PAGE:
How to Calculate Free Cash Flow
Learning how to calculate free cash flow can seem daunting at first. However, the process is actually fairly straightforward once you have a sound understanding of what free cash flow is and how it works.
This article is going to explain what free cash flow is and teach you three different ways to calculate it. It will also cover how to create your own balance sheets and business income statements that you’ll need as part of the calculation process.
What Is Free Cash Flow?
The first step to understanding how to calculate free cash flow is to learn what exactly it is. Free cash flow is basically the amount of money that is left over that a company produces once expenditures are factored in. This includes things like repairs and upgrades to business equipment.
The reason free cash flow is such an important calculation is that it provides a good estimate of what a company can theoretically return to investors for a given period. The calculations are far less easy to manipulate than other value calculations like net income and earnings per share.
Where it gets a bit difficult is understanding how to calculate free cash flow correctly. There are currently three main methods for calculating free cash flow. The next section is going to cover those three primary methods in greater detail.
The first method to try for those of you wondering how to calculate free cash flow is shown in the following formula:
Sales Revenues-Operating Costs and Taxes-Investments in Operating Capital=Free Cash Flow
If you are calculating this for your business, you can find the sales revenue and the operating costs/taxes portion from the business statement. The operating capital figure comes from the balance sheet as an increase in fixed assets.
The second method to consider when learning how to calculate free cash flow is explained in the formula written below:
Net Operating Profit After Taxes-Net Investment in Capital=Free Cash Flow
In this formula, the first portion is commonly abbreviated NOPAT. You find it the same way as the first portion of method one where you deduct operating costs from sales revenues using your balance sheet. You find the net investment in capital by using the increase in fixed assets on your balance sheet as well.
The third method you can use when learning how to calculate free cash flow is the simplest equation to follow.
Net Cash Flow from Operations-Capital Expenditures=Free Cash Flow
In this equation, the net cash flow from operations typically comes from the first section of your statement of earnings. The capital expenditures portion comes from the same increase in fixed assets on the balance sheet just like the other two methods.
What’s the Difference Between the Three Methods?
In short, there is virtually no difference between these three popular formulas. The way they calculate the final number is slightly different, but the final number should always be the same with all three calculations.
They all use the final amount of profit left over from operations once your account for all expenses including things like asset purchases.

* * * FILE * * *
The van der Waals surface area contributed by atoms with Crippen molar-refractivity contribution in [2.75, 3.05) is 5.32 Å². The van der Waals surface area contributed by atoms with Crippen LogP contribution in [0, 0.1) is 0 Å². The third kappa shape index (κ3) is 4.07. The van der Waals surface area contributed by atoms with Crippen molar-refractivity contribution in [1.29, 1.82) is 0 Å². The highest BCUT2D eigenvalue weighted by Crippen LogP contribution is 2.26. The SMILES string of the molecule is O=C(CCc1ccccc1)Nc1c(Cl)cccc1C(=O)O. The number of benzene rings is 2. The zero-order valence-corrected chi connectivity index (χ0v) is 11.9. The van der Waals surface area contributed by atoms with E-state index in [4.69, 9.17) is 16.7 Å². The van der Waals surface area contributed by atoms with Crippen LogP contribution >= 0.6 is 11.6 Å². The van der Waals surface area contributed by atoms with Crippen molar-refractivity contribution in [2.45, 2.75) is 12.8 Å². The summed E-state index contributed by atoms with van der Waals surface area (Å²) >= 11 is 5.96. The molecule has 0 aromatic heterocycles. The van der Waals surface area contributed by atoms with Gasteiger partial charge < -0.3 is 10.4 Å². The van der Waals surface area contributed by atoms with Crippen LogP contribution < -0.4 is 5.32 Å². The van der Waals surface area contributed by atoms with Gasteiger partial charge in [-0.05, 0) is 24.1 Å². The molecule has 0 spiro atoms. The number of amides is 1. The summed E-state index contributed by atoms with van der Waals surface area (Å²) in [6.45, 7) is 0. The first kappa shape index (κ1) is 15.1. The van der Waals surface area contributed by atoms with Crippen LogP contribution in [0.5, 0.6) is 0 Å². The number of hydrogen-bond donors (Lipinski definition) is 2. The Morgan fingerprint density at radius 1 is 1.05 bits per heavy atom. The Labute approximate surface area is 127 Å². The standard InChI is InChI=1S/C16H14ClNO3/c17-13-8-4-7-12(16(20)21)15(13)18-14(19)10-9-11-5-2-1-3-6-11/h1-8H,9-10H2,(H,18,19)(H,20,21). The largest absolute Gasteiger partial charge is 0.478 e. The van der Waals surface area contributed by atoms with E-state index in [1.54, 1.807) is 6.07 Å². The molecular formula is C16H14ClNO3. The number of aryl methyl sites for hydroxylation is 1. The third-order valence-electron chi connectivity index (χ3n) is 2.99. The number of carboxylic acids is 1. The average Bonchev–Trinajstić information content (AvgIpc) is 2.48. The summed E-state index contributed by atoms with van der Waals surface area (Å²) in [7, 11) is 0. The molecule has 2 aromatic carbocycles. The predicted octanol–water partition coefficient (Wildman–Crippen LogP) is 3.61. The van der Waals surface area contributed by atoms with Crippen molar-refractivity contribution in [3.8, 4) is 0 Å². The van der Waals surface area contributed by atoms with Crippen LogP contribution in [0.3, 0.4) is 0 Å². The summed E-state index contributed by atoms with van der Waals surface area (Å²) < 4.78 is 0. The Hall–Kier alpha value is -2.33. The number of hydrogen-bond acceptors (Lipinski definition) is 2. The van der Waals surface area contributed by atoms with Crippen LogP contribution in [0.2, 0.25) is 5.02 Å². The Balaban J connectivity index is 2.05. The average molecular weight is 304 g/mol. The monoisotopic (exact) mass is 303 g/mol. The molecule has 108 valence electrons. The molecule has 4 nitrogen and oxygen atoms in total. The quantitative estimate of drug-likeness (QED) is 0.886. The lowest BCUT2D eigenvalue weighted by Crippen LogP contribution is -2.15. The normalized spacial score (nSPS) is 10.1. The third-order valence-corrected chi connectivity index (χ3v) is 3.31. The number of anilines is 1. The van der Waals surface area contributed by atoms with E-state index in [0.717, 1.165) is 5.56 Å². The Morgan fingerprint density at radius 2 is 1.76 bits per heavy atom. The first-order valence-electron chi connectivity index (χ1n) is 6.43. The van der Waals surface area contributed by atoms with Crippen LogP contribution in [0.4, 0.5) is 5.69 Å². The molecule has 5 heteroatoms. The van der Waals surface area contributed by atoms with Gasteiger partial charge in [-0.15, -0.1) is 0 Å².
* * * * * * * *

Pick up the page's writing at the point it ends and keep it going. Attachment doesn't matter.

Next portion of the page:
What to Do If You’re Missing Balance Sheets?
If you have your balance sheet and business statements, calculating free cash flow is easy. It can also be done without these documents, but it takes much more time. If you are missing your balance sheet, follow these steps to create one.
Start by totaling all of the assets your company has. This includes all of the goods and resources that your company currently owns as well as current account holdings. A good place to find values for things like merchandise is invoices from suppliers that your company uses.
It is important to record certain prepaid expenditures like rent and insurance that your company has already taken care of when calculating assets. When listing assets, list them in descending order based on how quickly you can liquidate them.
Now you are ready to begin tallying up all of your liabilities. This includes things like loans, credit accounts with balances, and bonds that are payable. Once you have all the liabilities totaled, minus those from the assets figure. The final number will be your company assets.
When creating a balance sheet, it is important to remember that you typically create them for a specific date range like every three months. Make sure that you are recording all of the relevant account information to get as accurate of a figure as possible.
What to Do If You’re Missing a Business Income Statement?
The steps necessary to create your own business income statement are fairly straightforward and easy to follow.
To begin, start by picking a specific date period that matches your balance sheet period in the previous section.
Once you have decided on a specific period, add up all of your potential income. For businesses where you receive payment later, include expected payments where you have already delivered your goods or services.
Now that you have added up all of the income, you are ready to start tallying your expenses. This includes things like rent and utilities, materials, employee compensation, advertising fees, and other service fees like web hosting.
Once you have tallied the figures, subtract your earnings from your expenses to get your operating profit. To calculate your net profit, subtract any prospective taxes that will need to be paid from your operating profit figure.
Drawing to a Close
You should now have a sound understanding of how to calculate free cash flow for your business. It is important to keep accurate records of your invoices and orders with your suppliers to ensure your business income statements and balance sheets are as accurate as possible. Feel free to try calculating your free cash flow yourself and tell us about your experience.